________________ CM . . . . Volume XV Number 22. . . .June 26, 2009

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Welcome to the World of Coyotes.

Diane Swanson.
North Vancouver, BC: Whitecap Books, 2001.
28 pp., pbk., $6.95.
ISBN 978-1-55285-258-3.

Subject Heading:
Coyotes-Juvenile literature.

Grades 2-5 / Ages 7-10.

Review by Margaret Snow.

***½ /4

   
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Welcome to the World of Foxes.

Diane Swanson.
North Vancouver, BC: Walrus Books/Whitecap Books, 1998.
28 pp., pbk., $6.95.
ISBN 978-1-55110-705-9.

Subject Heading:
Foxes-North America-Juvenile literature.

Grades 2-5 / Ages 7-10.

Review by Margaret Snow.

***½ /4

   
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Welcome to the World of Spirit Bears.

Diane Swanson.
North Vancouver, BC: Walrus Books/Whitecap Books, 2007.
28 pp., pbk., $6.95.
ISBN 978-1-55285-847-9.

Subject Heading:
Kermode bear-Juvenile literature.

Grades 2-5 / Ages 7-10.

Review by Margaret Snow.

***½ /4

   
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Welcome to the World of Wild Cats.

Diane Swanson.
North Vancouver, BC: Whitecap Books, 1997.
28 pp., pbk., $6.95.
ISBN 978-1-55110-615-1.

Subject Headings:
Pumas-Juvenile literature.
Lynx-Juvenile literature.
Bobcat-Juvenile literature.

Grades 2-5 / Ages 7-10.

Review by Margaret Snow.

***½ /4

   
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Welcome to the World of Wolverines.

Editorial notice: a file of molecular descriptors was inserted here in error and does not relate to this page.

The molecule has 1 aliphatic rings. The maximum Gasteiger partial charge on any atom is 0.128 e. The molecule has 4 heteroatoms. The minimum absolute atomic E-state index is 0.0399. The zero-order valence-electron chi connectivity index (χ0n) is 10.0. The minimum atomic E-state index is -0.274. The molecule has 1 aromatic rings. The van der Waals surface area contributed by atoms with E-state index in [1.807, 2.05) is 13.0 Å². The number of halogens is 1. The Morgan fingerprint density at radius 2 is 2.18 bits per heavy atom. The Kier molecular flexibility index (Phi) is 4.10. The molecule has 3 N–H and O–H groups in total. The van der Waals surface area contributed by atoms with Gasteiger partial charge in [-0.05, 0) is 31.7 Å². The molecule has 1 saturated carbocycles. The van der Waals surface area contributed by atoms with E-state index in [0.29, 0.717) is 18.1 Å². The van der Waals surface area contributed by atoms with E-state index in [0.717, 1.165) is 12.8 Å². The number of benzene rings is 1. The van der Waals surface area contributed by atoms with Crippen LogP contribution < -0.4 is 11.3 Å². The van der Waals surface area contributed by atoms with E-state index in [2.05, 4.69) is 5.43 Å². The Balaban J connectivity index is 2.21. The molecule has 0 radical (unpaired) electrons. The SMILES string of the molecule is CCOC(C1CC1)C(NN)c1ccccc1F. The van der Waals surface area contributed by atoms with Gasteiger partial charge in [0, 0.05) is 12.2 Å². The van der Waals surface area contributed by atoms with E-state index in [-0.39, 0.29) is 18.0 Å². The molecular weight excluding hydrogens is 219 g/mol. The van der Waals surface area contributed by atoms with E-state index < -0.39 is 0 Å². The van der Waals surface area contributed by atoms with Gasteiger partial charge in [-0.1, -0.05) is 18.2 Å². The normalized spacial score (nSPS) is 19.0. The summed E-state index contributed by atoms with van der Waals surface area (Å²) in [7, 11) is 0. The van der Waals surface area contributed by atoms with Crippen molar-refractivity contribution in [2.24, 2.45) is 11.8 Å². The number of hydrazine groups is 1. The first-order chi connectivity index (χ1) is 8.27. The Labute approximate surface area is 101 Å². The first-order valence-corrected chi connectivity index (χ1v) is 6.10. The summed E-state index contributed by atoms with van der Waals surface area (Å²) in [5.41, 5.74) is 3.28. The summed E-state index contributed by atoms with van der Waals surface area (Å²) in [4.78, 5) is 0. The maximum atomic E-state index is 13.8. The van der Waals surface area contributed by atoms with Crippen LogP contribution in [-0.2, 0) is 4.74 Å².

Diane Swanson.
North Vancouver, BC: Walrus Books/Whitecap Books, 2007.
28 pp., pbk., $6.95.
ISBN 978-1-55285-840-0.

Subject Heading:
Wolverine-Juvenile literature.

Grades 2-5 / Ages 7-10.

Review by Margaret Snow.

***½ /4

   
cover

Welcome to the World of Wolves.

Diane Swanson.
North Vancouver, BC: Walrus Books/Whitecap Books, 1996.
28 pp., pbk., $6.95.
ISBN 978-1-55110-491-1.

Subject Heading:
Wolves-Juvenile literature.

Grades 2-5 / Ages 7-10.

Review by Margaret Snow.

***½ /4

   

excerpt:

PRAIRIE WOLF, BRUSH WOLF, LITTLE WOLF - all names people call the coyote. It's a wild dog with a bushy tail and a pointed face, but the coyote is no wolf.

Bigger than a fox and smaller than a wolf, a good-sized coyote weighs about as much as a little Dalmatian dog. Males are usually larger than females, and coyotes that live in cities - where there's plenty of food - grow heavier than those in the country.

The colour of the coat varies with the coyote. The fur is often a mixture of gray, tan, and white, but it can also include black. Some coyotes have coats that are mostly reddish or yellow-brown. During winter they are normally lighter in colour.

It's lucky that the coyote has keen senses. This helps it find food and escape enemies. A coyote's eyes can spot small movements among the trees or in long grass. Its ears can hear the rustling of tiny feet beneath blankets of snow. And its nose can sniff a hiding rabbit - or an approaching mountain lion.

To chase down food or outrun danger, the coyote depends on a body built for speed. Its long legs are well designed for racing, and its tail provides balance. Held out to one side, it helps the coyote make sudden sharp turns while running. No wonder coyotes can survive 8 years. Some live to be 10 or more." (From
Welcome to the World of Coyotes.)

 

This review features six carnivore-focused books by the noted Lethbridge, AB, born and raised nature author, Diane Swanson. To date, Swanson has shared her wealth of knowledge in more than 70 books and 500 magazine articles and has been nominated for and/or won numerous awards and nominations for most of her titles. Swanson currently resides in Victoria, BC.